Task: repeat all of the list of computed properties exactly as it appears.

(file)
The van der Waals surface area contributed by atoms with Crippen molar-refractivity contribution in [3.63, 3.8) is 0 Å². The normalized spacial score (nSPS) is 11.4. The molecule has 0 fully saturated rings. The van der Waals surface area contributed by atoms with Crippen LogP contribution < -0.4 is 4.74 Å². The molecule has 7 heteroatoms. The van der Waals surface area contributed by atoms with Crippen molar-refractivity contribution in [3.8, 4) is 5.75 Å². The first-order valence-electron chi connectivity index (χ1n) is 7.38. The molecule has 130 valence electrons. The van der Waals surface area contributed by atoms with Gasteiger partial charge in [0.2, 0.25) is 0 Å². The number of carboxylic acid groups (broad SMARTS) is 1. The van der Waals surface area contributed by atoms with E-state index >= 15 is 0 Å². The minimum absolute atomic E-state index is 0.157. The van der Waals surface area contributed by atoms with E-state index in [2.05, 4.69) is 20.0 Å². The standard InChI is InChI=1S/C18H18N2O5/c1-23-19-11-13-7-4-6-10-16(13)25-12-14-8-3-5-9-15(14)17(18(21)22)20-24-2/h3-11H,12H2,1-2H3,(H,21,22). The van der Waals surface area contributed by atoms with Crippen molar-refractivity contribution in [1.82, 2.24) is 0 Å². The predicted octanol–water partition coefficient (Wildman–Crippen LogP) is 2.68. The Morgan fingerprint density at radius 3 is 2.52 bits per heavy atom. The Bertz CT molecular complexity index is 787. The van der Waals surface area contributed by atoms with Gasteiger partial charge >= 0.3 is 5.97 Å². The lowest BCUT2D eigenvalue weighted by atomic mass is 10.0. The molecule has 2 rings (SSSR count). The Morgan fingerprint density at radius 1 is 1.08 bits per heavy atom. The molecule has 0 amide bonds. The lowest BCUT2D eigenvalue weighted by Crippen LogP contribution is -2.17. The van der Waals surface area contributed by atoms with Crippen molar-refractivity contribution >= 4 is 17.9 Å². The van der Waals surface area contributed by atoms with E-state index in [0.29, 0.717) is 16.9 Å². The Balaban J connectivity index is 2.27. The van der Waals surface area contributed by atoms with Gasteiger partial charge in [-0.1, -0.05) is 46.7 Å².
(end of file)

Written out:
The van der Waals surface area contributed by atoms with Crippen molar-refractivity contribution in [3.63, 3.8) is 0 Å². The normalized spacial score (nSPS) is 11.4. The molecule has 0 fully saturated rings. The van der Waals surface area contributed by atoms with Crippen LogP contribution < -0.4 is 4.74 Å². The molecule has 7 heteroatoms. The van der Waals surface area contributed by atoms with Crippen molar-refractivity contribution in [3.8, 4) is 5.75 Å². The first-order valence-electron chi connectivity index (χ1n) is 7.38. The molecule has 130 valence electrons. The van der Waals surface area contributed by atoms with Gasteiger partial charge in [0.2, 0.25) is 0 Å². The number of carboxylic acid groups (broad SMARTS) is 1. The van der Waals surface area contributed by atoms with E-state index >= 15 is 0 Å². The minimum absolute atomic E-state index is 0.157. The van der Waals surface area contributed by atoms with E-state index in [2.05, 4.69) is 20.0 Å². The standard InChI is InChI=1S/C18H18N2O5/c1-23-19-11-13-7-4-6-10-16(13)25-12-14-8-3-5-9-15(14)17(18(21)22)20-24-2/h3-11H,12H2,1-2H3,(H,21,22). The van der Waals surface area contributed by atoms with Crippen molar-refractivity contribution in [1.82, 2.24) is 0 Å². The predicted octanol–water partition coefficient (Wildman–Crippen LogP) is 2.68. The Morgan fingerprint density at radius 3 is 2.52 bits per heavy atom. The Bertz CT molecular complexity index is 787. The van der Waals surface area contributed by atoms with Gasteiger partial charge >= 0.3 is 5.97 Å². The lowest BCUT2D eigenvalue weighted by atomic mass is 10.0. The molecule has 2 rings (SSSR count). The Morgan fingerprint density at radius 1 is 1.08 bits per heavy atom. The molecule has 0 amide bonds. The lowest BCUT2D eigenvalue weighted by Crippen LogP contribution is -2.17. The van der Waals surface area contributed by atoms with Crippen molar-refractivity contribution >= 4 is 17.9 Å². The van der Waals surface area contributed by atoms with E-state index in [0.29, 0.717) is 16.9 Å². The Balaban J connectivity index is 2.27. The van der Waals surface area contributed by atoms with Gasteiger partial charge in [-0.1, -0.05) is 46.7 Å².